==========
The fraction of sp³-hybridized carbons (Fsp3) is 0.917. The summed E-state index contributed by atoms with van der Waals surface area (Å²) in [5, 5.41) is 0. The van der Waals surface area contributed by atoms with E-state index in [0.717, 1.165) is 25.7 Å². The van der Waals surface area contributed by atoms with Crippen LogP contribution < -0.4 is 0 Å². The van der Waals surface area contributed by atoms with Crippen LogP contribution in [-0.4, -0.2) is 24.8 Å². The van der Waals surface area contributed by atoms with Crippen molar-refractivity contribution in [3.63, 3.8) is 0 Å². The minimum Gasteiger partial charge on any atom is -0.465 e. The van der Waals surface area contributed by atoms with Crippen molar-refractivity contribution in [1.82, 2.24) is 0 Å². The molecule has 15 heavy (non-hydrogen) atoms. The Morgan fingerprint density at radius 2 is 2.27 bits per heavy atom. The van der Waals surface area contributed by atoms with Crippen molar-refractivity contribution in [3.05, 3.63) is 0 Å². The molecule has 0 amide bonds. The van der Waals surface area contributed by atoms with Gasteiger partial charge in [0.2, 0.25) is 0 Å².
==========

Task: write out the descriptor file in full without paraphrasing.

The fraction of sp³-hybridized carbons (Fsp3) is 0.917. The summed E-state index contributed by atoms with van der Waals surface area (Å²) in [5, 5.41) is 0. The van der Waals surface area contributed by atoms with E-state index in [0.717, 1.165) is 25.7 Å². The van der Waals surface area contributed by atoms with Crippen LogP contribution < -0.4 is 0 Å². The van der Waals surface area contributed by atoms with Crippen LogP contribution in [-0.4, -0.2) is 24.8 Å². The van der Waals surface area contributed by atoms with Crippen molar-refractivity contribution in [3.63, 3.8) is 0 Å². The minimum Gasteiger partial charge on any atom is -0.465 e. The van der Waals surface area contributed by atoms with Crippen molar-refractivity contribution in [1.82, 2.24) is 0 Å². The molecule has 15 heavy (non-hydrogen) atoms. The Morgan fingerprint density at radius 2 is 2.27 bits per heavy atom. The van der Waals surface area contributed by atoms with Crippen molar-refractivity contribution in [3.05, 3.63) is 0 Å². The molecule has 0 amide bonds. The van der Waals surface area contributed by atoms with Gasteiger partial charge in [0.2, 0.25) is 0 Å².